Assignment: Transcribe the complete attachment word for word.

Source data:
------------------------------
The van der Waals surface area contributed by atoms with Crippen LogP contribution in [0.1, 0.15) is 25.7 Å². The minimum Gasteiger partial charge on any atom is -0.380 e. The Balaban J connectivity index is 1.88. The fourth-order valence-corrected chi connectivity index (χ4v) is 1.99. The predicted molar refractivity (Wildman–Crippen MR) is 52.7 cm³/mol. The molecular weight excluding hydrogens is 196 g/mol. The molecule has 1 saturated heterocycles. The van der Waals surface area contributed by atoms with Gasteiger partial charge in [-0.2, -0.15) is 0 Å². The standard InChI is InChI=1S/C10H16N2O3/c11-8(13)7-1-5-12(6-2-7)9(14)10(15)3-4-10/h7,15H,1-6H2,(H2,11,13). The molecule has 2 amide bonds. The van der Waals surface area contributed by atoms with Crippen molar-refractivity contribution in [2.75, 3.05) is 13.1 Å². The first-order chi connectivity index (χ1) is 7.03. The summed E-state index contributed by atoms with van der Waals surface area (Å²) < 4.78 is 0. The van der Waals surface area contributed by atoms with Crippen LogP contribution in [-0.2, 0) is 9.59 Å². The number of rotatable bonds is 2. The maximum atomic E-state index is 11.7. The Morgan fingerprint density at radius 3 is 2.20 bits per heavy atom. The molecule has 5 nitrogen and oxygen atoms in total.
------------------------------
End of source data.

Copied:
The van der Waals surface area contributed by atoms with Crippen LogP contribution in [0.1, 0.15) is 25.7 Å². The minimum Gasteiger partial charge on any atom is -0.380 e. The Balaban J connectivity index is 1.88. The fourth-order valence-corrected chi connectivity index (χ4v) is 1.99. The predicted molar refractivity (Wildman–Crippen MR) is 52.7 cm³/mol. The molecular weight excluding hydrogens is 196 g/mol. The molecule has 1 saturated heterocycles. The van der Waals surface area contributed by atoms with Gasteiger partial charge in [-0.2, -0.15) is 0 Å². The standard InChI is InChI=1S/C10H16N2O3/c11-8(13)7-1-5-12(6-2-7)9(14)10(15)3-4-10/h7,15H,1-6H2,(H2,11,13). The molecule has 2 amide bonds. The van der Waals surface area contributed by atoms with Crippen molar-refractivity contribution in [2.75, 3.05) is 13.1 Å². The first-order chi connectivity index (χ1) is 7.03. The summed E-state index contributed by atoms with van der Waals surface area (Å²) < 4.78 is 0. The van der Waals surface area contributed by atoms with Crippen LogP contribution in [-0.2, 0) is 9.59 Å². The number of rotatable bonds is 2. The maximum atomic E-state index is 11.7. The Morgan fingerprint density at radius 3 is 2.20 bits per heavy atom. The molecule has 5 nitrogen and oxygen atoms in total.